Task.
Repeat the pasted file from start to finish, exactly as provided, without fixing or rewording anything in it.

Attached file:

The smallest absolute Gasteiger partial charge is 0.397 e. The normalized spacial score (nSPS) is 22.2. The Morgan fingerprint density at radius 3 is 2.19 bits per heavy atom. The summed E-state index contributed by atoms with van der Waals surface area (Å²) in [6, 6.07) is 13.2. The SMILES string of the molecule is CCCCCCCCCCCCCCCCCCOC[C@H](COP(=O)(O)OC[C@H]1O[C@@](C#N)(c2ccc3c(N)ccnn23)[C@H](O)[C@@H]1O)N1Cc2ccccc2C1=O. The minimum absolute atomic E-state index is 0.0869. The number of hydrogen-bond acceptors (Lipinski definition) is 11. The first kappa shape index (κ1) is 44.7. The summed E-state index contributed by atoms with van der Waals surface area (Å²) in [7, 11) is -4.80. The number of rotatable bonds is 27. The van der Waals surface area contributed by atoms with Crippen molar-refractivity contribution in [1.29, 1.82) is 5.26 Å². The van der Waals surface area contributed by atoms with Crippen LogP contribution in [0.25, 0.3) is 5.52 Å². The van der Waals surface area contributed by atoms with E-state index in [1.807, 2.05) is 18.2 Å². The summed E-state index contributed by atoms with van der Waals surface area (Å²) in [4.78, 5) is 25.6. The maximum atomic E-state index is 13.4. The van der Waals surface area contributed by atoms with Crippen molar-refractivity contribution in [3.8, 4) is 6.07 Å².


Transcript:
The smallest absolute Gasteiger partial charge is 0.397 e. The normalized spacial score (nSPS) is 22.2. The Morgan fingerprint density at radius 3 is 2.19 bits per heavy atom. The summed E-state index contributed by atoms with van der Waals surface area (Å²) in [6, 6.07) is 13.2. The SMILES string of the molecule is CCCCCCCCCCCCCCCCCCOC[C@H](COP(=O)(O)OC[C@H]1O[C@@](C#N)(c2ccc3c(N)ccnn23)[C@H](O)[C@@H]1O)N1Cc2ccccc2C1=O. The minimum absolute atomic E-state index is 0.0869. The number of hydrogen-bond acceptors (Lipinski definition) is 11. The first kappa shape index (κ1) is 44.7. The summed E-state index contributed by atoms with van der Waals surface area (Å²) in [7, 11) is -4.80. The number of rotatable bonds is 27. The van der Waals surface area contributed by atoms with Crippen molar-refractivity contribution in [1.29, 1.82) is 5.26 Å². The van der Waals surface area contributed by atoms with Crippen LogP contribution in [0.25, 0.3) is 5.52 Å². The van der Waals surface area contributed by atoms with E-state index in [1.807, 2.05) is 18.2 Å². The summed E-state index contributed by atoms with van der Waals surface area (Å²) in [4.78, 5) is 25.6. The maximum atomic E-state index is 13.4. The van der Waals surface area contributed by atoms with Crippen molar-refractivity contribution in [3.8, 4) is 6.07 Å².